Right here we strike at the heart of spiritual setbacks and defeat. The fall of many a believer is owing to the absence of godly resolve! There is a notion in the Christian community that God will not allow one of His children to do something wrong. He will keep them from all contamination and transgression, even doing so independently of their own volition and thought. But such notions are utter folly. The very first man and woman are a gigantic contradiction to this imposition upon sound thought.
No person has ever avoided sin without first purposing to do so. Further, those who are overcome by sin have reaped the results of their lack of purpose. Before Ruth found her way into the Messianic lineage, she first purposed, and then expressed, “for whither thou goest, I will go; and where thou lodgest, I will lodge: thy people shall be my people, and thy God my God: where thou diest, will I die, and there will I be buried: the LORD do so to me, and more also, if ought but death part thee and me” (Ruth 1:16-17). Before Solomon built the temple, he first said, “behold, I purpose to build an house unto the name of the LORD my God, as the LORD spake unto David my father” (1 Kgs 5:5). The meticulous obedience of David was preceded by resolve: “I have sworn, and I will perform it, that I will keep thy righteous judgments” (Psa 119:106). During the early days of the church, believers were admonished, “that with purpose of heart they would cleave unto the Lord” (Acts 11:23).
Such a spirit is altogether too uncommon among the churches. That is -precisely why defilement is spreading like a plague among them. Paul spoke of the person who “standeth steadfast in his heart” (1 Cor 7:37). David said he “purposed he would not transgress” with his “mouth” (Psa 17:3). Paul frequently acknowledged that he “purposed” to do things (Acts 19:31; 20:3; Rom 1:13).
Such purposing is living “unto the Lord” (Rom 14:8). It is acknowledging the Lord in all of our ways (Prov 3:5-6), and living by faith (Hab 2:4). Faith cannot survive in an ad hoc environment, where individuals live by fits and starts. God Himself purposes (Isa 14:24-27; 19:12; 23:9; 46:11; Eph 1:9; 3:11). It should not surprise us, therefore, that those who bear His image are also noted for purposing.
Purposes are made in the heart, and thus dominate the will and the mind. There is surely place for godly purposes among the people of God. Such noble intentions will soon evidence themselves in superior manners.
“ . . . that he would not defile himself with the portion of the king's meat, nor with the wine which he drank.”
Although young, Daniel knew a person could become defiled with the portion of someone else. Although chosen by God by virtue of being a Jew, and favored by God with unusual ability, God had made no provision for Daniel to be defiled. Being chosen by God does not exclude a person from normal Divine requirements. There was a higher law than that of Nebuchadnezzar!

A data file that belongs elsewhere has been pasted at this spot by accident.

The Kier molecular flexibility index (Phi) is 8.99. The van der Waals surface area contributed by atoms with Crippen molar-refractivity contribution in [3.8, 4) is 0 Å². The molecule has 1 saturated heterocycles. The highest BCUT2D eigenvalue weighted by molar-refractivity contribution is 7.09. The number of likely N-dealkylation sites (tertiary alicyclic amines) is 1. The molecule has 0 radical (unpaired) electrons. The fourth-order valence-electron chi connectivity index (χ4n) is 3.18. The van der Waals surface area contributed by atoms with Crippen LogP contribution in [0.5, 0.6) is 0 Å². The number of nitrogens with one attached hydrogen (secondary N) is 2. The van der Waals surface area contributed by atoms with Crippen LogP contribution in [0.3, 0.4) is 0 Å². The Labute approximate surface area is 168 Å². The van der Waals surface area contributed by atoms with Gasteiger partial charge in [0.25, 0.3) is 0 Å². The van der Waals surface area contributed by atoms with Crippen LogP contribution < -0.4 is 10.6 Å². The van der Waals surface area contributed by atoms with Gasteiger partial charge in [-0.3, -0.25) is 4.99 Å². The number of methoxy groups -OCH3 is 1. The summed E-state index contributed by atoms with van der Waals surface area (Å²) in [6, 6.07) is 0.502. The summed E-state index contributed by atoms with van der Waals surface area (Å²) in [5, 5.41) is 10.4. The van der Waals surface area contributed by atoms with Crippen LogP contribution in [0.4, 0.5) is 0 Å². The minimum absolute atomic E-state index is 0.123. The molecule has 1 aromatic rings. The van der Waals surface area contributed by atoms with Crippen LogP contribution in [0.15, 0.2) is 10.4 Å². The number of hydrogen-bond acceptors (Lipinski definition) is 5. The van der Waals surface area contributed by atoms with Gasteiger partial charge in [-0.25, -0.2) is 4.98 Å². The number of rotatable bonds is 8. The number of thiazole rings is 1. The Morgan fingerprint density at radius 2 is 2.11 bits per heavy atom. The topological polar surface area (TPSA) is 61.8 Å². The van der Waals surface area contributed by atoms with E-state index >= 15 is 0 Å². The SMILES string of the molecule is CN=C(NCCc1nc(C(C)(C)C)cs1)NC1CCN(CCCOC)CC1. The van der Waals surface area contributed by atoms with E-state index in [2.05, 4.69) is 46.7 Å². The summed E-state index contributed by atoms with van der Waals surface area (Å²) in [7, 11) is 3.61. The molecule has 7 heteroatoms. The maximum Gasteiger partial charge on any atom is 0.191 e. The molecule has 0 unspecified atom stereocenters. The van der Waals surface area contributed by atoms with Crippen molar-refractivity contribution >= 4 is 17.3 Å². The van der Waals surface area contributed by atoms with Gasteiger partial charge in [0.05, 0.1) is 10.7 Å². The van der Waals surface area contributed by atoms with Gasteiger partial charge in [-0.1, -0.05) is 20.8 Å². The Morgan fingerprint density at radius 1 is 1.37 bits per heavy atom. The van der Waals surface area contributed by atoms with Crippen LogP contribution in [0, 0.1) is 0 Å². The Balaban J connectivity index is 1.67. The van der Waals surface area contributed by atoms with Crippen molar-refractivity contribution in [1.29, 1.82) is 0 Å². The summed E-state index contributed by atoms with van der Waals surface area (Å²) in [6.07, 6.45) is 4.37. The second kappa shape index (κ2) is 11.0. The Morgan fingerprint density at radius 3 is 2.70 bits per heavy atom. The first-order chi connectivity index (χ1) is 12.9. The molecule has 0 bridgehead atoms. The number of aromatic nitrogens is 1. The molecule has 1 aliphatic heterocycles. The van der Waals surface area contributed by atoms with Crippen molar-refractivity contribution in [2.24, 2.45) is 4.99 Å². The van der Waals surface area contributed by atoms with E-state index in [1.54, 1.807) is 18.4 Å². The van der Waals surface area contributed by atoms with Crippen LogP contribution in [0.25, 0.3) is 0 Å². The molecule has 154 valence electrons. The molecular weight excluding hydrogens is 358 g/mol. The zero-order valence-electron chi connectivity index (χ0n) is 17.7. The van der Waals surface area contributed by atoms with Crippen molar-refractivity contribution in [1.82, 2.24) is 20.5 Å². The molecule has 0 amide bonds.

The “king’s meat” violated the laws of the Lord, and thus they would cause defilement. Either they fell in the category of “unclean,” or they had been offered to idols – and either class was strictly forbidden to the Jews (Lev 11:4-8; Ex 34:15-16). Once, when Israel ate things offered to Baal of Peor, the wrath of God was kindled against them (Num 25:2-3). Daniel must have been acquainted with this incident, as well as the dietary guidelines of the Law. Or, perhaps Daniel remembered how the entire race of man had been defiled by eating – when Adam disobeyed God by eating forbidden fruit (Gen 3:6; Rom 5:12).
There are some things to note in this text. These are particularly noteworthy in view of the ages of Daniel, Shadrach, Meshach, and Abednego. Although he was young, Daniel was familiar with the manner of the Old Covenant, and the various prohibitions within it.
Even though he was away from his homeland and taken form his family, yet his thinking was God-centered. He thought primarily of what would please God, not what would please the king. He thought in terms of the effect things would have upon him before the Lord. He had not been devastated by the Babylonian captivity, as others who were taken captive (Psa 137:1-2). He first determined to do what was right, then sought the best way in which that determination could be fulfilled. He was not changed by his environment. He was able to commune with his own heart, making firm resolves that would dominate how he lived.
“ . . . therefore he requested of the prince of the eunuchs that he might not defile himself.” Other versions read, “so he sought permission from the commander of the officials that he might not defile himself,” NASB “and he asked the chief official for permission not to defile himself this way,” NIV and “so he asked the palace master to allow him not to defile himself.” NRSV
This request would serve to introduce the “prince of the eunuchs” to the manner of Hebrew children, as directed by the Covenant given to them by God. It was not enough to merely learn the way of those in Babylon. The superior ways of the people of God could also be introduced to the Babylonians.